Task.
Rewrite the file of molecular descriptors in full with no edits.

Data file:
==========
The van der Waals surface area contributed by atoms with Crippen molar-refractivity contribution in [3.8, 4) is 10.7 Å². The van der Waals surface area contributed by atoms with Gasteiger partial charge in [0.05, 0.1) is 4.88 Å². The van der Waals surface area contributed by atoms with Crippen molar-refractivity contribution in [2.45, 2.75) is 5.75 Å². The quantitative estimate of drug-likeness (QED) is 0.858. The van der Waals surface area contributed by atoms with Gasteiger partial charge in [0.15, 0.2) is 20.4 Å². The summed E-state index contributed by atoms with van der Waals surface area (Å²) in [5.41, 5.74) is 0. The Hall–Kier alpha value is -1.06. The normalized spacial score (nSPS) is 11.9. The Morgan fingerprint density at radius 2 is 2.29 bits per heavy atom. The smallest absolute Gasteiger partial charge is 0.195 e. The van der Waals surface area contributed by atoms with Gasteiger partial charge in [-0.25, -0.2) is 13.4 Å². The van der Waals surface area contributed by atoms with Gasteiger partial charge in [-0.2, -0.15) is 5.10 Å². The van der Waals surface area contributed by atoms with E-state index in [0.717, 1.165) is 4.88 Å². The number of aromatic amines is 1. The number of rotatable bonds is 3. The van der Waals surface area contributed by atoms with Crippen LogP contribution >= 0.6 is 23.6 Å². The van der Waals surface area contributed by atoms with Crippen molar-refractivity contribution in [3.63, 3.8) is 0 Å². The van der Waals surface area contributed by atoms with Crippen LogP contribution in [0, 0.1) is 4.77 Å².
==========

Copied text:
The van der Waals surface area contributed by atoms with Crippen molar-refractivity contribution in [3.8, 4) is 10.7 Å². The van der Waals surface area contributed by atoms with Gasteiger partial charge in [0.05, 0.1) is 4.88 Å². The van der Waals surface area contributed by atoms with Crippen molar-refractivity contribution in [2.45, 2.75) is 5.75 Å². The quantitative estimate of drug-likeness (QED) is 0.858. The van der Waals surface area contributed by atoms with Gasteiger partial charge in [0.15, 0.2) is 20.4 Å². The summed E-state index contributed by atoms with van der Waals surface area (Å²) in [5.41, 5.74) is 0. The Hall–Kier alpha value is -1.06. The normalized spacial score (nSPS) is 11.9. The Morgan fingerprint density at radius 2 is 2.29 bits per heavy atom. The smallest absolute Gasteiger partial charge is 0.195 e. The van der Waals surface area contributed by atoms with Gasteiger partial charge in [-0.25, -0.2) is 13.4 Å². The van der Waals surface area contributed by atoms with Gasteiger partial charge in [-0.2, -0.15) is 5.10 Å². The van der Waals surface area contributed by atoms with E-state index in [0.717, 1.165) is 4.88 Å². The number of aromatic amines is 1. The number of rotatable bonds is 3. The van der Waals surface area contributed by atoms with Crippen LogP contribution >= 0.6 is 23.6 Å². The van der Waals surface area contributed by atoms with Crippen molar-refractivity contribution in [3.63, 3.8) is 0 Å². The van der Waals surface area contributed by atoms with Crippen LogP contribution in [0, 0.1) is 4.77 Å².